The Alberta UCP Irrational Report for January 31-February 6, 2021

This post originally appeared in my weekly newsletter, “The MacPherson Missive.” Subscribe for free at: https://jodymacpherson.substack.com/

It’s time for another edition of the irrational report, a recap of the many nonsensical actions of Jason Kenney and the UCP government over just the last week. The government issued 18 official news releases, including seven releases about the COVID-19 pandemic and two procedural releases.

Can we start with the penguins? We know the government is feeling under attack but when students from the University of Alberta built 800 snow penguins on the grounds of the Alberta legislature last week, they were immediately all but destroyed. The students didn’t even have time to get reporters there for a news conference to explain the reason for the protest.

The snow penguins had signs with the hashtag “DontFreezeOurFutures” to protest provincial cuts to post-secondary education. Infrastructure Minister Prasad Panda said the penguins were a “tripping hazard” although the students claim they were deliberately kept off walkways for this very reason.

Was this a precursor to how the government plans on enforcing the controversial Critical Infrastructure Defence Act? Bill 1 was one of the first pieces of legislation Jason Kenney’s UCP government passed into law and critics say the bill suppresses the public’s right to protest and is an example of government overreach.

Nothing like the unnecessary destruction of a bunch of snow penguins to signal the UCP government intends on using every means to silence critics. And the message was received loud and clear. Note also (for your patriarchy files) in the tweet thread below how the computer science guy challenges the female PhD in molecular biology with a reference to “March of the Penguins”). Hilarious. Not.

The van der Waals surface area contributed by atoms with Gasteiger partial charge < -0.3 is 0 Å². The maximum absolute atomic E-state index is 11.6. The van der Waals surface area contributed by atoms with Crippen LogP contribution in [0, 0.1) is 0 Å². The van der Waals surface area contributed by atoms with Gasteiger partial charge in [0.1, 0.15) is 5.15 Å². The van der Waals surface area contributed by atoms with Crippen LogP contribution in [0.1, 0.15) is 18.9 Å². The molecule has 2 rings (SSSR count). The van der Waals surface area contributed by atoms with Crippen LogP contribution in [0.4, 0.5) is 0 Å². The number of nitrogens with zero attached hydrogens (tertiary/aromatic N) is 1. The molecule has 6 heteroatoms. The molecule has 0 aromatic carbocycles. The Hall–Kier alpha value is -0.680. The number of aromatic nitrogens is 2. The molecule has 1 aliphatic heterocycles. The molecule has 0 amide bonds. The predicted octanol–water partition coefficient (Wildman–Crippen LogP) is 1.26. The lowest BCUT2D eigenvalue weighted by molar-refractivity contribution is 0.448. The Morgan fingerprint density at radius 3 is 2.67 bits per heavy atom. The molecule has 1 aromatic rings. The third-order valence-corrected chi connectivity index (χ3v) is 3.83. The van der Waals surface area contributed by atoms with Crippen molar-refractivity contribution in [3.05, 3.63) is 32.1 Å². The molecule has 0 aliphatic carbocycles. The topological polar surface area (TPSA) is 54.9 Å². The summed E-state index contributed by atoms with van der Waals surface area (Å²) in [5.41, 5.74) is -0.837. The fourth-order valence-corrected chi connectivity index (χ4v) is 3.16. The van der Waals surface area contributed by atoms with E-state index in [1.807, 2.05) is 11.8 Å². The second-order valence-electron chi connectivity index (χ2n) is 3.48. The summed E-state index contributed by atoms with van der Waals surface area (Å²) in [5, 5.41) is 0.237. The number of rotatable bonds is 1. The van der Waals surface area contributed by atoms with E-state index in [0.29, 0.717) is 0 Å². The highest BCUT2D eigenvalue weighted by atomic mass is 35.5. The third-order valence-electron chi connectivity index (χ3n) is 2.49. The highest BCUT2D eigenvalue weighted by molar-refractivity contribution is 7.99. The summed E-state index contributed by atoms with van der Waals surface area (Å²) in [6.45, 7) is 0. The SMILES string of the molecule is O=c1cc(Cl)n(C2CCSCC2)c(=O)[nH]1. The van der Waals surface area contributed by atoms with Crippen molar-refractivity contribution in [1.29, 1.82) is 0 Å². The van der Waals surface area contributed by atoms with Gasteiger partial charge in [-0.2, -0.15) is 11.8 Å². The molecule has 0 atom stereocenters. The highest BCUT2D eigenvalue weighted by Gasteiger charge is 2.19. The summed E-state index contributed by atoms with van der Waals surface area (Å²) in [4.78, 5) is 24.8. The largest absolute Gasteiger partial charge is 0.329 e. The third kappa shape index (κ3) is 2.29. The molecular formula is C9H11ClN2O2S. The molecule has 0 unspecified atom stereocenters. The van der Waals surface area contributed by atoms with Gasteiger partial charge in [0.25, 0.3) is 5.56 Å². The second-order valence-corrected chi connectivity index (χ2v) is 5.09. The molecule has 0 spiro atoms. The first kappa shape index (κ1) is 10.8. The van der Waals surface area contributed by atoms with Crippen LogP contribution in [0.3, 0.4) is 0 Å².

The province announced the expansion of eligibility for reimbursement for Albertans self-isolating in an assigned hotel. It was expanded beyond the province’s two major cities to the rest of Alberta and to First Nations and Metis communities. Which begs the question – why were they excluded to begin with?

This week’s news was a series of breaking stories showing a pattern of the government waiting for catastrophe before taking action – an ongoing strategy revealed by Kenney back in October.

On Tuesday, the media reported that the Alberta Union of Public Employees called on Alberta Health Services to take over operations at four long term care facilities in Calgary and Strathmore. More than 40 residents have died and 350 staff and residents have had COVID-19.

On Wednesday, the government announced $68.5 million in support for continuing care, addiction and mental health treatment. Alberta still has more than $300 million in funding available through a commitment to cost-sharing with the federal government. We all know how much Kenney detests working with the Trudeau government though, so that money is still waiting to be accessed. Although Kenney did say they have finally applied for the funds. We’ll see what happens.